Practice Approaches of British Oral Surgeons for Wisdom Teeth Surgery

An interesting article titled “Current practice in mandibular third molar surgery. A national survey of British Association of Oral Surgeons membership,” written by Devine et al. appears in Oral Surgery in 2017 (vol. 10, pp. 11-19). The article discuss the current practices among member of the British Association of Oral Surgeons (BAOS) for wisdom teeth surgery. The authors conducted a survey of members of the British Association of Oral Surgeons from March to June 2015 where 250 of the 520 total members (48.1%) responded. The most common grade of the respondents was specialty dentist (25.2%), primary care oral surgeon (18.4%), associate specialist (18.0%) and oral surgery consultant (13.4%). About 17% of those who responded said that wisdom teeth removal comprises 75% of their workload and about 36% of those who responded said that wisdom teeth removal comprises between 50 and … Read more

Legal Aspects of Sexual Assault During Wisdom Teeth Removal

As has been discussed on this site before, sexual assault can and does happen during wisdom teeth removal. Its a grim reality that happens more frequently than one would think. See for example the posts Teenager Sexually Assaulted by Dental Assistant during Wisdom Teeth Removal, Dentist Who Groped Patients Sentenced to Jail, and Recent Cases of Dentist Assistant Sexual Assault During Wisdom Teeth Removal along with http://www.teethremoval.com/sexual_assault_under_anesthesia_for_wisdom_teeth_removal.html where cases of sexual assault occurring during wisdom teeth surgery are described. When such cases occur, this can cause the victims to want to bring civil cases against the dentist or oral surgeon. There are also criminal charges that can filed by the federal or state government. Thus it is important to understand the differences between civil and criminal law. When a civil dispute occurs between the private rights of individuals, civil litigation … Read more

Reducing Opioids in Oral and Maxillofacial Surgery

An interesting article titled “Opioid Prescribing Can Be Reduced in Oral and Maxillofacial Surgery Practice,” written by Tatch appears in the 2019 edition of the Journal of Oral and Maxillofacial Surgery. In the article the author discusses the results of implementing an office protocol for pain management to reduce opioid use in oral and maxillofacial surgery during a three year time period. Results from a similar study were presented previously in a post titled Oral and Maxillofacial Surgeons Current Perspectives on Opioid Prescribing. In the article the author discusses how a risk of opioids is dependence which can develop after just one week of using. The author came up with a 3-year retrospective study to measure changes in opioid use after the introduction of an office protocol which was designed to offer alternatives to pain relief. In the study a … Read more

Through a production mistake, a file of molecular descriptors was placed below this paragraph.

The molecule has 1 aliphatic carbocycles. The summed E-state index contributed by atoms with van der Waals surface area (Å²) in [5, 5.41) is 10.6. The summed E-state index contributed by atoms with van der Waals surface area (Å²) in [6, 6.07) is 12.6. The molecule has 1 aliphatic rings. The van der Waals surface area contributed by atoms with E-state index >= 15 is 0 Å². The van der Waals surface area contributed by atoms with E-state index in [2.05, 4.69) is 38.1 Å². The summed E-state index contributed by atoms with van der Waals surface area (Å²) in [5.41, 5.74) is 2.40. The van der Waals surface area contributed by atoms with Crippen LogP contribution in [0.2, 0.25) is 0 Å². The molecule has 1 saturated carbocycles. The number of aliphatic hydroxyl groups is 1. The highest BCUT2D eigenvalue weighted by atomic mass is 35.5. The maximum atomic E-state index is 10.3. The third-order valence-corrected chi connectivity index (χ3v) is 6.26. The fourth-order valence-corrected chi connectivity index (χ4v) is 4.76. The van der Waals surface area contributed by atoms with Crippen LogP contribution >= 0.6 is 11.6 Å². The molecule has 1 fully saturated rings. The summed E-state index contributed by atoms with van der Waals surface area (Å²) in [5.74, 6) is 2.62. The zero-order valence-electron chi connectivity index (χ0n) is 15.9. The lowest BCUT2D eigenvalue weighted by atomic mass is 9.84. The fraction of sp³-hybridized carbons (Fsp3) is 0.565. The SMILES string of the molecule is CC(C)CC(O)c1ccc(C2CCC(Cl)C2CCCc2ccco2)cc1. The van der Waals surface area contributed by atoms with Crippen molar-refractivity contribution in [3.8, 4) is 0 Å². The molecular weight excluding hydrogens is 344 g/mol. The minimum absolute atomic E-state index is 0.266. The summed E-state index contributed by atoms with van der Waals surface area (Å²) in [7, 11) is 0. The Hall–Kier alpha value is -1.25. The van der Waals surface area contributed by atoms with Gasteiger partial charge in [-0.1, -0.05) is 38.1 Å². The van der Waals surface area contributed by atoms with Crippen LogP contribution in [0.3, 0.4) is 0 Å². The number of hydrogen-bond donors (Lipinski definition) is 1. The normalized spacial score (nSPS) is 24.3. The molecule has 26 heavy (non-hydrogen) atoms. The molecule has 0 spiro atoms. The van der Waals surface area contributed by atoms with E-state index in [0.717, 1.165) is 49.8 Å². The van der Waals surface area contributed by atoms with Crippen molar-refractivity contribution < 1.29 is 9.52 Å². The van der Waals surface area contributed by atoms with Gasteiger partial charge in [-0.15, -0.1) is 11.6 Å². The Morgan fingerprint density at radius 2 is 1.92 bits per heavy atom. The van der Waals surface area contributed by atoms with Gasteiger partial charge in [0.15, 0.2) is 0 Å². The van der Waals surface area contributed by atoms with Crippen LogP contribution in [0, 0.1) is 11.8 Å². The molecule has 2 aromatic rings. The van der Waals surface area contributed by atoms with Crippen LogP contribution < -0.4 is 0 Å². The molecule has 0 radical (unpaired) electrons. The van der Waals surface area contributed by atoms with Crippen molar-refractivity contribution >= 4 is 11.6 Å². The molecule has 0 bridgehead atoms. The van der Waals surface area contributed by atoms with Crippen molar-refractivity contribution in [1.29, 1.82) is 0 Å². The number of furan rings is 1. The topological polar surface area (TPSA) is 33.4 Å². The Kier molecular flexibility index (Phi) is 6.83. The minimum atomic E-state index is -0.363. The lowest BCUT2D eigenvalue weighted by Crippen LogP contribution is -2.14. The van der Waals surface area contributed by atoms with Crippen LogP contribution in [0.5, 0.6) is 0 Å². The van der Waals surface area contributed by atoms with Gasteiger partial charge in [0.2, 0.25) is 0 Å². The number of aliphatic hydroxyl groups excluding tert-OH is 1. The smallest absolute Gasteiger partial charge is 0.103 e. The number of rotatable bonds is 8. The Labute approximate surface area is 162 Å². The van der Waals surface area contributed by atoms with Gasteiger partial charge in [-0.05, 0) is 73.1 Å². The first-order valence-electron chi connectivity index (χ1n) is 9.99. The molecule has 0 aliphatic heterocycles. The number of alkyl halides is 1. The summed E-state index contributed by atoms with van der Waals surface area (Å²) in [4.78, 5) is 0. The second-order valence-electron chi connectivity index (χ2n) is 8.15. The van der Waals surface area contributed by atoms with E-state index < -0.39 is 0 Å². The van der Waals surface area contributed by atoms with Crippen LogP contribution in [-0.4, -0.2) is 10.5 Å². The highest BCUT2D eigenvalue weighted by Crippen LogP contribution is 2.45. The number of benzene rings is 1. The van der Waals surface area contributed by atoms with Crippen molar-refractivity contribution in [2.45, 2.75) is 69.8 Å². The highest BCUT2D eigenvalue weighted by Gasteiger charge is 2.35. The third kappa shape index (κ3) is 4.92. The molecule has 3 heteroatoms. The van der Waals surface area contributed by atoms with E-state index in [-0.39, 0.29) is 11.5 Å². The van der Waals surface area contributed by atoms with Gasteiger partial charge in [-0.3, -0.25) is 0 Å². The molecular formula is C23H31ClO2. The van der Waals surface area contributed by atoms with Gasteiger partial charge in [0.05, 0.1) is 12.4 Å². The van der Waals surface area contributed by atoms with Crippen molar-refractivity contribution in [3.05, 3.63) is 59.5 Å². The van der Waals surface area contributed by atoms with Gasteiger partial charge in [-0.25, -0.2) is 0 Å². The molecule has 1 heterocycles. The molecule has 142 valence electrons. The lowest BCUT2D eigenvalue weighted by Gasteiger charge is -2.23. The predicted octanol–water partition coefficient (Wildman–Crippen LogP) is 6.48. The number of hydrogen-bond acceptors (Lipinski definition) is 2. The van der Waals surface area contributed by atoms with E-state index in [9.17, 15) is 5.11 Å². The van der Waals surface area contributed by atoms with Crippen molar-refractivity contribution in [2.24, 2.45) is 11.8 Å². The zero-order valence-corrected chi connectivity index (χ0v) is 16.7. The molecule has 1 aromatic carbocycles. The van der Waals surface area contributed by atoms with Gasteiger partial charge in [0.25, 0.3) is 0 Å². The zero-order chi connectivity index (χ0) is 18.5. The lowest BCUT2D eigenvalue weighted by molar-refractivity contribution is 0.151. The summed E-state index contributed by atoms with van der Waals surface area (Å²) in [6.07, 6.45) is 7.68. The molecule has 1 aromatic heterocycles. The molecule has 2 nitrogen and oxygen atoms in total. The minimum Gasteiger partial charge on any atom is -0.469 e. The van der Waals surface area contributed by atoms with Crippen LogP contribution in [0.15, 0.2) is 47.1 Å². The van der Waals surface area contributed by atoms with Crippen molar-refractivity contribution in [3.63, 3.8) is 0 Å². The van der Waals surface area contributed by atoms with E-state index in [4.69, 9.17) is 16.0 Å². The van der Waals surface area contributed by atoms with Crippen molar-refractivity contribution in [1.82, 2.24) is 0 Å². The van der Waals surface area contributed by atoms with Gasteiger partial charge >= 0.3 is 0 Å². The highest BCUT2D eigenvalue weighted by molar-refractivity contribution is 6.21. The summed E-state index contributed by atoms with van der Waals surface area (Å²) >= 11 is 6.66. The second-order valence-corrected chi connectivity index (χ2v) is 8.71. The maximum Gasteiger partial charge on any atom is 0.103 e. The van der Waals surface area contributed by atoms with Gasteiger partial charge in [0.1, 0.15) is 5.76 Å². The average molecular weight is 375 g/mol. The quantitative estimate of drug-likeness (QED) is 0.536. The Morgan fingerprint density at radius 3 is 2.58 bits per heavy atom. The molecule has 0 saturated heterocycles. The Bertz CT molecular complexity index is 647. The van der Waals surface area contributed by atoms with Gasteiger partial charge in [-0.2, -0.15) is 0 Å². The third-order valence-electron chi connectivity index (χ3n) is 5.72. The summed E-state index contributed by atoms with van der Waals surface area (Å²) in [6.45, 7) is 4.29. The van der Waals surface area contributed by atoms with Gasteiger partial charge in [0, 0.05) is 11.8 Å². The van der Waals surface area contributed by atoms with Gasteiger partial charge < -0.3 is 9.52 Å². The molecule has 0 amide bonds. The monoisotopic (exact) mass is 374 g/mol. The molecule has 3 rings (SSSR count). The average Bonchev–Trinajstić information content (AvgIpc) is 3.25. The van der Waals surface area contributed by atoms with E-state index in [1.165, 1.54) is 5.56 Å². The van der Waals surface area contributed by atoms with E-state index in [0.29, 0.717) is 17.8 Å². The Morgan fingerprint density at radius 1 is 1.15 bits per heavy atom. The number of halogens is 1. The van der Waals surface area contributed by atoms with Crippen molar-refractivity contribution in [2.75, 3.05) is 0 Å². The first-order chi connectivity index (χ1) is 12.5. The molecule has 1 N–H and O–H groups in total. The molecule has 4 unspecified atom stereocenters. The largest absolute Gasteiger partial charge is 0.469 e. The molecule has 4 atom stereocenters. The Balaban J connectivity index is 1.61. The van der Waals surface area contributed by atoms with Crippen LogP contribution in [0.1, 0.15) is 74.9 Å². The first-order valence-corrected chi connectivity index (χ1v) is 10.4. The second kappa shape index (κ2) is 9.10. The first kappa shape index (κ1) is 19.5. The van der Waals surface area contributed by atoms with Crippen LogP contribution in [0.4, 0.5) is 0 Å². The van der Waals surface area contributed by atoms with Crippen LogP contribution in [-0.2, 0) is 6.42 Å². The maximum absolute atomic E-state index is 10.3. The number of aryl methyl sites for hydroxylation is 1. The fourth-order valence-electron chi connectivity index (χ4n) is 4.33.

Large Study of Complications after Oral Surgeries

An interesting article titled “Study on post-operative complications after outpatient treatments” written by van der Sleen et al. appears in the 2013 edition of Oral Surgery. The authors were interested in evaluating the post-operative problems or complaints after surgery by oral and maxillofacial surgeons and the frequency of follow up phone calls or visits after the surgery. The authors devised a study to look at all patients who visited Isala Clinics located in the Netherlands in April 2009. All surgeries were performed by six oral and maxillofacial surgeons and two senior residents and done under local anesthesia. All patients received an antiseptic, chlorhexidine 0.12%, to rinse their mouth with 3 times a day for 7 days after surgery. All patients were also given prescriptions for ibuprofen 600 mg to control pain as needed. The surgeries were grouped into four separate … Read more

What is the Better Name: Oral and Maxillofacial Surgeon or Oral and Facial Surgeon?

An interesting article titled “What Name Best Represents Our Specialty? Oral and Maxillofacial Surgeon Versus Oral and Facial Surgeon” appears in the 2016 edition of the Journal of Oral and Maxillofacial Surgery written by Guerrero et al. (vol. 75, pp. 9-20). The article addresses if a better name than the current oral and maxillofacial surgeon exists to increase recognition of the profession by the public and other medical doctors. The professional group for oral and maxillofacial surgeons in the U.S. is the American Association of Oral and Maxillofacial Surgeons (AAOMS). This group has long been discussed on this site see for example the posts Upcoming Changes to JOMS and AAOMS in 2014 and Advocacy White Paper on Third Molar Surgery by AAOMS. In recent years AAOMS has created a website over at https://myoms.org/ to educate the pubic about the full … Read more